Taking melatonin resulted in small increases in total sleep time, sleep onset latency, and sleep efficiency in adults with insomnia over age 55.
Over-the-counter melatonin appears to provide a measure of sleep for older individuals who have insomnia, a meta-analysis showed.
Among individuals 55 and older, treatment with melatonin significantly improved sleep onset (by 6.36 minutes) and total sleep time (by 18.29 minutes), according to Jennifer Brault, MD, a resident in psychiatry at the University of Ottawa.
Sleep efficiency was improved by 3.54 percent, she reported in a poster presentation at the annual meeting of the Associated Professional Sleep Societies.
“When I first saw these numbers, I thought, ‘well, it is statistically significant, but is it clinically significant?’ ” Brault told MedPage Today. “But when I went and looked at the results for benzodiazepines [drugs often prescribed as sedatives] – the numbers are similar. So now I think these results may be more significant than I originally thought.”
Brault indicated that there were very few side effects reported but, she said, “at this point in our work we are not ready to make recommendations as to whether older individuals should take melatonin if they experience insomnia.”
Sleep regulation changes with age, which can lead to increased daytime sleepiness, memory problems, and mood changes. But, although melatonin is a key hormone involved in regulating circadian rhythms and has been reported to have soporific effects, previous studies in older adults have yielded mixed results, Brault said.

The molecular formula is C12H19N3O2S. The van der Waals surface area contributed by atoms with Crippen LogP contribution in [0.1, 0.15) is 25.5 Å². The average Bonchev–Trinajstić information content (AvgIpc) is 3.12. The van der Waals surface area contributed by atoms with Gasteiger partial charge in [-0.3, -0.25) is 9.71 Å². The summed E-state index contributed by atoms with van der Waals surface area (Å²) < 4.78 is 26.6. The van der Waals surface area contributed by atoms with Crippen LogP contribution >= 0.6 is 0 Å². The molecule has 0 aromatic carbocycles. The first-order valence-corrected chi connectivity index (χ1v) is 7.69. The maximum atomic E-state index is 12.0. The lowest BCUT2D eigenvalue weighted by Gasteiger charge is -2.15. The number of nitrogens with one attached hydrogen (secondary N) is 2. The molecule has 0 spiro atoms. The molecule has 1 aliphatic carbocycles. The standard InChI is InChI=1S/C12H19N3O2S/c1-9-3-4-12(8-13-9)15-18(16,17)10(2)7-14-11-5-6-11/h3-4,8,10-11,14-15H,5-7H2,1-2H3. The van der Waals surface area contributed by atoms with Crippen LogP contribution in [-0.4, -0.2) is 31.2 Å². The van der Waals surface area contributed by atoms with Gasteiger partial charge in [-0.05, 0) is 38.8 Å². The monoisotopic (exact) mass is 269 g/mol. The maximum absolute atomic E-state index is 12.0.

So she and her colleagues began scouring medical literature on the subject. They found nine studies enrolling 297 patients.
In general, the people who used melatonin in the trials took the hormone supplements around dinner time.
Although dosing was all over the lot – from 0.1 mg to 10 mg — Brault said they were unable to observe a difference in outcomes based on dose. The researchers also saw no impact of melatonin on waking after sleep onset.
“I don’t think there is any problem with using melatonin in the short term for treatment of insomnia or to get over such things as jet lag,” Olivier Vanderveken, MD, a sleep medicine specialist at the University of Antwerp in Antwerp, Belgium, told MedPage Today. “However, I am not sure about long-term use of melatonin. I am not aware of any studies in long-term treatment.”
Vanderveken said that with long-term treatment, unexpected adverse events might emerge.
Brault said the next phase of their trial will look at subjective data such as sleep logs and whether participants felt they had a better night’s sleep or if they had more energy the next day.
By Ed Susman